If you’re thinking of building your own home or you’re a small developer starting out, there are different methods of construction to consider. We’re here to help you explore the four core options. Each technique will impact the design, cost, energy efficiency and maintenance of your home or development. When deciding which one is the best fit for you, we’d recommend taking the time to reflect on the long-term sustainability – especially when it comes to up-front costs and those that will last a lifetime.
There isn’t a right or wrong way and there are pros and cons for each. We’ve written this short guide to help you decide.
Traditional Method of Construction
‘Brick and block’ masonry construction has been used for centuries to build structures and is the accepted norm. It’s a step-by-step approach – so, you’ll lay your foundations, build your walls and floors, and install your roof – and then create the interior until your development is finished. Unlike modular construction methods, the whole build is completed on site using a linear approach.
Most houses tend to be built using traditional methods of construction because it’s an easy way to build and cost effective. It also allows you to make late changes to the design if you need to, without too much major disruption. With a modular construction, once you’ve signed off the design, you’re committed.
Structural Insulated Panels (SIPs)
SIPs or timber-based construction as it’s also known, is appealing to a growing number of people. It’s understandable really – as a building system, it’s strong and sustainable and an energy efficient way to build. SIPs are ideal for residential and light commercial structures. The panels are made up of an insulating foam core which is sandwiched between two timber structural claddings and finished on the outside to any specification. Unless you saw it being built, once complete, you wouldn’t be able to tell it was a SIP system. This method is more expensive than traditional masonry.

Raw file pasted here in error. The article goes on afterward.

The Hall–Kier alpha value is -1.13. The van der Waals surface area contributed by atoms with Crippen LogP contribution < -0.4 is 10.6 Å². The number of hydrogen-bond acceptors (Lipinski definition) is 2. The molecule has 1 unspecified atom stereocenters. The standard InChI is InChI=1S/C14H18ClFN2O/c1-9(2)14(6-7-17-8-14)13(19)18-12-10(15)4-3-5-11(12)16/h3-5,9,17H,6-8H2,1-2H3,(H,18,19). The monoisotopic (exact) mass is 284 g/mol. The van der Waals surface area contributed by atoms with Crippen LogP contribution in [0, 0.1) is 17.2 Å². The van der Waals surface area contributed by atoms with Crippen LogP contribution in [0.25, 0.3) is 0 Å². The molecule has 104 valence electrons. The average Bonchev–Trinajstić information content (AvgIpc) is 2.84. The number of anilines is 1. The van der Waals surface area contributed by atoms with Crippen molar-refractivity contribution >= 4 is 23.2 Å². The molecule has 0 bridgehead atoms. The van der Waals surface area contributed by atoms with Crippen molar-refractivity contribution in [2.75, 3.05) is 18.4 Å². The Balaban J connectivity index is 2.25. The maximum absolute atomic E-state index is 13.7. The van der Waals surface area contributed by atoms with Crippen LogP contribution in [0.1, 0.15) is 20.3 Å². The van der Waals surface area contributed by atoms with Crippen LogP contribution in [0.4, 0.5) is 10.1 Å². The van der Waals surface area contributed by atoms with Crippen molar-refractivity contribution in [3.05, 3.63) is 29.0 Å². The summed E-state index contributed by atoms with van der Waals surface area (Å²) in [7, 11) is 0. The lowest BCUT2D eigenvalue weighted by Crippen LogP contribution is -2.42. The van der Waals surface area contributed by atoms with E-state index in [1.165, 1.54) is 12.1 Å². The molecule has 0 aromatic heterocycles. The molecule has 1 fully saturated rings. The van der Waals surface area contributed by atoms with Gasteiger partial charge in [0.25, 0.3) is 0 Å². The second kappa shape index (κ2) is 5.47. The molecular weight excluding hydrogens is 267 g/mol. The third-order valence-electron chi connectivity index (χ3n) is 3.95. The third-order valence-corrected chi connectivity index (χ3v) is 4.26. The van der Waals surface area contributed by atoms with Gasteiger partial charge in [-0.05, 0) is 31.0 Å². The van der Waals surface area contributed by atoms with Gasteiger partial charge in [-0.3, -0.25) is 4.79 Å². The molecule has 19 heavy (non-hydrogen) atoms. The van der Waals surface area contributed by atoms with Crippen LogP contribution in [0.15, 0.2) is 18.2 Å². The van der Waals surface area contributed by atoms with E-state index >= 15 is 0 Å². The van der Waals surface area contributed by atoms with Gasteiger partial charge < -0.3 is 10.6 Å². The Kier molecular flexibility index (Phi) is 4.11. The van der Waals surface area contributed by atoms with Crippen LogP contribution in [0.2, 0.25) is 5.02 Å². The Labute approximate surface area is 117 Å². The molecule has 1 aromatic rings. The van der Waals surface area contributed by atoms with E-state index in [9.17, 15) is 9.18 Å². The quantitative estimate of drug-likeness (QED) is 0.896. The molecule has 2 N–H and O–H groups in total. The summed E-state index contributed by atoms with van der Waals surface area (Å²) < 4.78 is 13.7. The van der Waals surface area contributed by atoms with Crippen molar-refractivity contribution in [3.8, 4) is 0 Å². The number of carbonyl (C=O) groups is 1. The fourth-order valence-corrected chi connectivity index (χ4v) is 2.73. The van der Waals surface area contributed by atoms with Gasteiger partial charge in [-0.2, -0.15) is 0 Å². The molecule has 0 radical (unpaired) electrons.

Unlike traditional methods of construction though, SIPs are manufactured offsite and slotted together like a giant jigsaw puzzle on-site. Once you’ve agreed the design – you’re committed. Any changes are likely to be expensive. Some smaller construction sites are moving towards SIPs, because they’re quicker to build, which means they get an earlier return on their investment. Plus, they reduce costs on site as there are fewer labour overheads.
Insulated Concrete Formwork ICF
Think of ICF as a hollow polystyrene Lego system. You slot everything together with plastic or steel ties and then pour concrete into it which forms the walls. Once the concrete has cured, it becomes a strong frame structure with the polystyrene formwork staying in place. It’s ideal for basement works too.
It can be an expensive way to build, but in the long run, very energy efficient. So if this is going to be your forever home, or you’re looking to develop an eco-friendly house – this may be the ideal option. ICF is an insitu concrete build and once you’re completely happy with your design, it’s quick to construct. Like SIPs, making changes can be difficult with this method of construction. ICF offers impressive levels of performance though. You can be super-creative with your design – it’s perfect for complex and curved structures. Sound proofing, air tightness and high-thermal values comes as standard and it’s a robust and all-weather construction system. One to consider. Again, this can be completed with any external finish.
Steel Framed Structure
Sometimes, residential properties are constructed out of steel. You’ll usually see these on big spans – so buildings with overhanging sections such as the roof, or vast expanses of glazing. When you look at a building and reflect how the design was possible – it’s most likely a steel framed structure. Steel is ideal for one-off big builds and most often used in commercial construction.
A bit like SIPs and ICFs, you need to be completely sure of your design. Any alterations could mean your project being held up while the framework is modified. Structural steel components are manufactured off-site and then moved to site when you need it, minimising on-site labour and cost. Steel is strong and durable and the perfect solution to certain builds.
So that’s a whistle-stop tour of the four main methods of build.
We’re experienced in all areas. Generally though, most of our clients opt for the traditional build route. if you’re a small developer starting out, or looking to build your own home and would lie to discuss these options more fully, please get in touch with the Enrok Team.
As always, we’re here to help.